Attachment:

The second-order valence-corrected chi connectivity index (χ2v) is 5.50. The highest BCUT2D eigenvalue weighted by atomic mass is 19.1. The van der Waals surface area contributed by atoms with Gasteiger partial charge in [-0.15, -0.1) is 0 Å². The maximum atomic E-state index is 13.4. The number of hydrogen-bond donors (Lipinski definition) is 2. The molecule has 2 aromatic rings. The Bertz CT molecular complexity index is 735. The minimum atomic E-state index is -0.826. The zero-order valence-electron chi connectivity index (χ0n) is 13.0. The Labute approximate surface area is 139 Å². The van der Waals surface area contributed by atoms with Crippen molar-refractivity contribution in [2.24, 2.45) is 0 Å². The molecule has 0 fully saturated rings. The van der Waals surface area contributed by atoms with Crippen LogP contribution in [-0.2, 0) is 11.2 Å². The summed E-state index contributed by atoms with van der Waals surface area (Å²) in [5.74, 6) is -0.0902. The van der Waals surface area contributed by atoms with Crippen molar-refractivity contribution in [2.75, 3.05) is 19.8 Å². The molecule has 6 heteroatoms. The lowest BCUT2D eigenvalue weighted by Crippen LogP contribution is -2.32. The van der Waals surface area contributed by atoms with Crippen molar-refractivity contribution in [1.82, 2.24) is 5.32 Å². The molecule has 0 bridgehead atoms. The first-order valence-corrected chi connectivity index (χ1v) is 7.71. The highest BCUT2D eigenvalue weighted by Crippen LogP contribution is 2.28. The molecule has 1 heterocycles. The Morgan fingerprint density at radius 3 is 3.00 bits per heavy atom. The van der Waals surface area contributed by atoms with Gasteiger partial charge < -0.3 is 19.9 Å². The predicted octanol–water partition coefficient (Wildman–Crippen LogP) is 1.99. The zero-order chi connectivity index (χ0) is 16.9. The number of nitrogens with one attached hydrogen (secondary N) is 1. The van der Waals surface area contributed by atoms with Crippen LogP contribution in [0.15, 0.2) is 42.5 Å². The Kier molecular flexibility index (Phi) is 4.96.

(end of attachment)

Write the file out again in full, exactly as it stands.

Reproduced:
The second-order valence-corrected chi connectivity index (χ2v) is 5.50. The highest BCUT2D eigenvalue weighted by atomic mass is 19.1. The van der Waals surface area contributed by atoms with Gasteiger partial charge in [-0.15, -0.1) is 0 Å². The maximum atomic E-state index is 13.4. The number of hydrogen-bond donors (Lipinski definition) is 2. The molecule has 2 aromatic rings. The Bertz CT molecular complexity index is 735. The minimum atomic E-state index is -0.826. The zero-order valence-electron chi connectivity index (χ0n) is 13.0. The Labute approximate surface area is 139 Å². The van der Waals surface area contributed by atoms with Crippen molar-refractivity contribution in [2.24, 2.45) is 0 Å². The molecule has 0 fully saturated rings. The van der Waals surface area contributed by atoms with Crippen LogP contribution in [-0.2, 0) is 11.2 Å². The summed E-state index contributed by atoms with van der Waals surface area (Å²) in [5.74, 6) is -0.0902. The van der Waals surface area contributed by atoms with Crippen molar-refractivity contribution in [2.75, 3.05) is 19.8 Å². The molecule has 6 heteroatoms. The lowest BCUT2D eigenvalue weighted by Crippen LogP contribution is -2.32. The van der Waals surface area contributed by atoms with Crippen molar-refractivity contribution in [1.82, 2.24) is 5.32 Å². The molecule has 0 bridgehead atoms. The first-order valence-corrected chi connectivity index (χ1v) is 7.71. The highest BCUT2D eigenvalue weighted by Crippen LogP contribution is 2.28. The molecule has 1 heterocycles. The Morgan fingerprint density at radius 3 is 3.00 bits per heavy atom. The van der Waals surface area contributed by atoms with Gasteiger partial charge < -0.3 is 19.9 Å². The predicted octanol–water partition coefficient (Wildman–Crippen LogP) is 1.99. The zero-order chi connectivity index (χ0) is 16.9. The number of nitrogens with one attached hydrogen (secondary N) is 1. The van der Waals surface area contributed by atoms with Crippen LogP contribution in [0.15, 0.2) is 42.5 Å². The Kier molecular flexibility index (Phi) is 4.96.